Richard L. Hay's detailed two-story set of the family's tidy kitchen and bedroom above is extraordinary. James Edmondson's direction is spot on and his blocking is remarkable.

Rabbit Hole plays through June 22nd at the New Theatre.

Photo: Jenny Graham

The Cherry Orchard

Richard Howard and Judith-Marie Bergan
Oregon Shakespeare Festival always does an impressive Chekhov play and this year's production of The Cherry Orchard is absorbing. The extraordinarily talented ensemble plays the full range of the playwright's work from crude physical humor to heart-wrenching loss. This revised edition by University of Denver's Allison Horsley features a more darkly comic and ironic version of the classic. The opening and closing scenes gives a different connotation of Chekhov's writing.

Judith-Marie Bergan as the grande dame Lyubov Andreyevna Ranevskaya is brilliant in the role. Her wonderful voice and mannerisms are a joy to watch. She plays the role like an Ethel Barrymore or a Katherine Cornell. Richard Elmore once again proves that are no small parts, playing the wonderful antique butler using the work "nincompoop" over and over again.

Armando Durán, who should be considered the "villain" of the drama, plays the role of Lopakhin with great humanity. Christopher DuVal provides humor as the comic estate clerk while Christine Albright is charming as Ranevskaya's daughter. Outstanding in the small role of Boris Simyonov-Pischik is Anthony Heald. His jolly movement and speech are beautifully accomplished. Robynn Rodriquez sports a great German accent straight out of an early Kurt Weill German musical. Richard Howard as Lyonya gives a great performance as he ambles on about absolutely nothing.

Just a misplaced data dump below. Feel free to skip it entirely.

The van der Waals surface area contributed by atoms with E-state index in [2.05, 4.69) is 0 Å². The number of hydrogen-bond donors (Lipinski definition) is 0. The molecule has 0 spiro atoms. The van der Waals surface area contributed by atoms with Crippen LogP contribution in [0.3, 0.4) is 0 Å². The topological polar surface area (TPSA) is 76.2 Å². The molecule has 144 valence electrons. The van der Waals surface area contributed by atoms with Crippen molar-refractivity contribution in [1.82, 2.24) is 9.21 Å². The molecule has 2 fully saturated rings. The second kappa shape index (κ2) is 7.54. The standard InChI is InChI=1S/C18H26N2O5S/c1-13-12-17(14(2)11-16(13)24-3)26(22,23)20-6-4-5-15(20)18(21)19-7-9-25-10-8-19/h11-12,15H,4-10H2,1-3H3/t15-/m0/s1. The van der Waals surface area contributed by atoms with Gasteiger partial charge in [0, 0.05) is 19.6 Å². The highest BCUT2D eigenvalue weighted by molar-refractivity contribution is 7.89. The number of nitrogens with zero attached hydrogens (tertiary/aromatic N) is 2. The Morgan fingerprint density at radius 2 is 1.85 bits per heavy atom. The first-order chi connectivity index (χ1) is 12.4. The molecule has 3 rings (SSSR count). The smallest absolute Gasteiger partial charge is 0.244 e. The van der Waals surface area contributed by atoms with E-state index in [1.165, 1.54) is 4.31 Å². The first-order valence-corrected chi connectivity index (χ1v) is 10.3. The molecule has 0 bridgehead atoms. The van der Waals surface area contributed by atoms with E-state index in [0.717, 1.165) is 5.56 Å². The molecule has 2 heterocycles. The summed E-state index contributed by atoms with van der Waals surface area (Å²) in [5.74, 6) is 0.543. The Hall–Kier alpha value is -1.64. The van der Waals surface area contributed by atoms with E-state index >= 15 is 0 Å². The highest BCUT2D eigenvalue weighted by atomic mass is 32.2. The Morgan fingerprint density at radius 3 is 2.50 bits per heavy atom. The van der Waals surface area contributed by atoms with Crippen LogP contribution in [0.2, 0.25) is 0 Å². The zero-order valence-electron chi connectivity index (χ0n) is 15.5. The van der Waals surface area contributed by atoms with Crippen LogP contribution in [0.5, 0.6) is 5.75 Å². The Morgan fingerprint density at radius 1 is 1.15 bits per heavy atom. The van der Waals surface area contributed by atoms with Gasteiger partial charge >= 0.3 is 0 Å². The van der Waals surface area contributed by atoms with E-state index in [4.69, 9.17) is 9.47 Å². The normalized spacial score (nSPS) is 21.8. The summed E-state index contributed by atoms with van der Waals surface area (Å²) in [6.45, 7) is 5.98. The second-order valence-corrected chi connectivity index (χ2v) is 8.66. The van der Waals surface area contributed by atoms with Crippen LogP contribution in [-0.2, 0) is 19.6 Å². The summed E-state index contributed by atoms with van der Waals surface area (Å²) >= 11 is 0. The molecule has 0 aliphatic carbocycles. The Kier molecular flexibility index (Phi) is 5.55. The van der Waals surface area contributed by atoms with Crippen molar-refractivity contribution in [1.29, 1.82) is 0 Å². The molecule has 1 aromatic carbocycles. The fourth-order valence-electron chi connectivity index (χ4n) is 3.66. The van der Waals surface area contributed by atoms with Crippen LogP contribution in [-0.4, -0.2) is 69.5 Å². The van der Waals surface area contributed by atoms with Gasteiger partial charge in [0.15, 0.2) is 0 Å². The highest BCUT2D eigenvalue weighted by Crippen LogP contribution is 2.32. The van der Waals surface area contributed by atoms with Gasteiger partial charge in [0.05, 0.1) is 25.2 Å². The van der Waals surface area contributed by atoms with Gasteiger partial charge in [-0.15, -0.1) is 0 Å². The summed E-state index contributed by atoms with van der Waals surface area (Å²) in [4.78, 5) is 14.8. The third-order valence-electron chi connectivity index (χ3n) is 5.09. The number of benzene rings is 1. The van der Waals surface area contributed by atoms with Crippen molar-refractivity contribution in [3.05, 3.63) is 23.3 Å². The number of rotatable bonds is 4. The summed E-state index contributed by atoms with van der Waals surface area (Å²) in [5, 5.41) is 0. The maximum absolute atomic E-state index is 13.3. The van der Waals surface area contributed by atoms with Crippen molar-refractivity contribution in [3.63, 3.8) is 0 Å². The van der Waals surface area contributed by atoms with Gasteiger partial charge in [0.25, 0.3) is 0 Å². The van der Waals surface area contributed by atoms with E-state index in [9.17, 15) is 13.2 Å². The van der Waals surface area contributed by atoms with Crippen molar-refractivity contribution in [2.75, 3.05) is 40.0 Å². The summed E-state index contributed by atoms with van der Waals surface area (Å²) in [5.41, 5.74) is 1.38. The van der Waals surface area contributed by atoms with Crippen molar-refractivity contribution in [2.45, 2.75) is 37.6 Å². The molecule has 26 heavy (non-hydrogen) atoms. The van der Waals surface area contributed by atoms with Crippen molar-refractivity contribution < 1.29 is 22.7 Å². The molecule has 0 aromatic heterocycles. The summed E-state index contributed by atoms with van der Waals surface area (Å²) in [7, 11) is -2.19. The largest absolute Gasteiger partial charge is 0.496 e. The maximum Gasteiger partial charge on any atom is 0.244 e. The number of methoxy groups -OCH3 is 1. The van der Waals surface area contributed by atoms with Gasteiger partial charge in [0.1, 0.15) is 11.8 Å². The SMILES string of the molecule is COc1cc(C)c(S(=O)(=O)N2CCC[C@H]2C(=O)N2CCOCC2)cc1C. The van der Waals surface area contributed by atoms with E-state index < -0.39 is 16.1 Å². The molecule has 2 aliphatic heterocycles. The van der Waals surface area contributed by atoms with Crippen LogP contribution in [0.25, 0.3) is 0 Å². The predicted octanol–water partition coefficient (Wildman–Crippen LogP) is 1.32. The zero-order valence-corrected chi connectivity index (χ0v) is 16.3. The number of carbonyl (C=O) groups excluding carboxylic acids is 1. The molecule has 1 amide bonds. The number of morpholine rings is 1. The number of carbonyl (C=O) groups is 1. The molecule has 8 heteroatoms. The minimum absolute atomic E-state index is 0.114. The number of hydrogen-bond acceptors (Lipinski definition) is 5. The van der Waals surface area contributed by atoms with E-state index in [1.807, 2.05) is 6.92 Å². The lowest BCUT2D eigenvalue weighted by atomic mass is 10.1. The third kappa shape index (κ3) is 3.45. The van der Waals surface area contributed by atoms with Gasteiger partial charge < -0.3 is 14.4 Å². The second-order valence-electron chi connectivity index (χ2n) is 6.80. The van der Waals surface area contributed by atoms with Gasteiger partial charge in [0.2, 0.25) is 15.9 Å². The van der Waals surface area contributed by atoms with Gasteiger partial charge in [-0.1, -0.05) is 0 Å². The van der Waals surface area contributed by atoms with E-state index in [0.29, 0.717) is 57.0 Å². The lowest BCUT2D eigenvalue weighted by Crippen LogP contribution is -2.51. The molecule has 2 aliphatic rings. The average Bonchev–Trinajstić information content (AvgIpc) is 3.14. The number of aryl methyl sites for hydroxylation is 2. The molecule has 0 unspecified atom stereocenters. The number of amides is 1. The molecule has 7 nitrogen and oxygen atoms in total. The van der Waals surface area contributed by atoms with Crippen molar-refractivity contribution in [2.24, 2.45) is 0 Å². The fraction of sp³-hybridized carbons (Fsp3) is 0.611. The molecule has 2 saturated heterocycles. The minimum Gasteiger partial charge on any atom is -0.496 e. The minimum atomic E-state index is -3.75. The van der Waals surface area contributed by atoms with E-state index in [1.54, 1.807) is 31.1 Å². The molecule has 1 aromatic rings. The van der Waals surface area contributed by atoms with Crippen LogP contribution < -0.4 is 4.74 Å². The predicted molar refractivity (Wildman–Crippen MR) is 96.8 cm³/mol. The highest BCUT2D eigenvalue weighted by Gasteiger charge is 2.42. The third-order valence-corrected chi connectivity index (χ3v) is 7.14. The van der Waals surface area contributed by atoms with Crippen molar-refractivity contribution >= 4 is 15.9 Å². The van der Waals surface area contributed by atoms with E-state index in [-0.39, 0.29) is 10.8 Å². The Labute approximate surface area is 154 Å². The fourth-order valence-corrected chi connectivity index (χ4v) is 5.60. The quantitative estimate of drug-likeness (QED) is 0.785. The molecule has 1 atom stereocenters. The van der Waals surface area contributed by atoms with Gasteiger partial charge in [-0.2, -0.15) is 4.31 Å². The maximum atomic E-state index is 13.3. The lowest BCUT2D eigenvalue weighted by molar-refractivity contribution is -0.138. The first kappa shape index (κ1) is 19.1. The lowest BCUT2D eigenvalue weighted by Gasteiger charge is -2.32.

Gregory Linington gives a strong portrayal of the angry young student who undoubtedly is one of the moving forces of Communism in a later time. Christine Albright is effective as the adopted daughter of Ranevskaya. John Tufts, Nancy Rodriguez and U. Jonathan Toppo play small but successful roles in this three-hour drama.

The Cherry Orchard plays at the Angus Bowmer Theatre through July 8th.

Tickets for all productions are available at or by calling the Box Office at 541-482-4331. Part Two will include reviews of Tom Stoppard's witty farce On the Razzle, William Shakespeare's As You Like It and August Wilson's Gem of the Ocean. Also a review of Western Civilization at the Oregon Cabaret will be included.

Photo: Jenny Graham

Cheers - and be sure to Check the lineup of great shows this season in the San Francisco area

- Richard Connema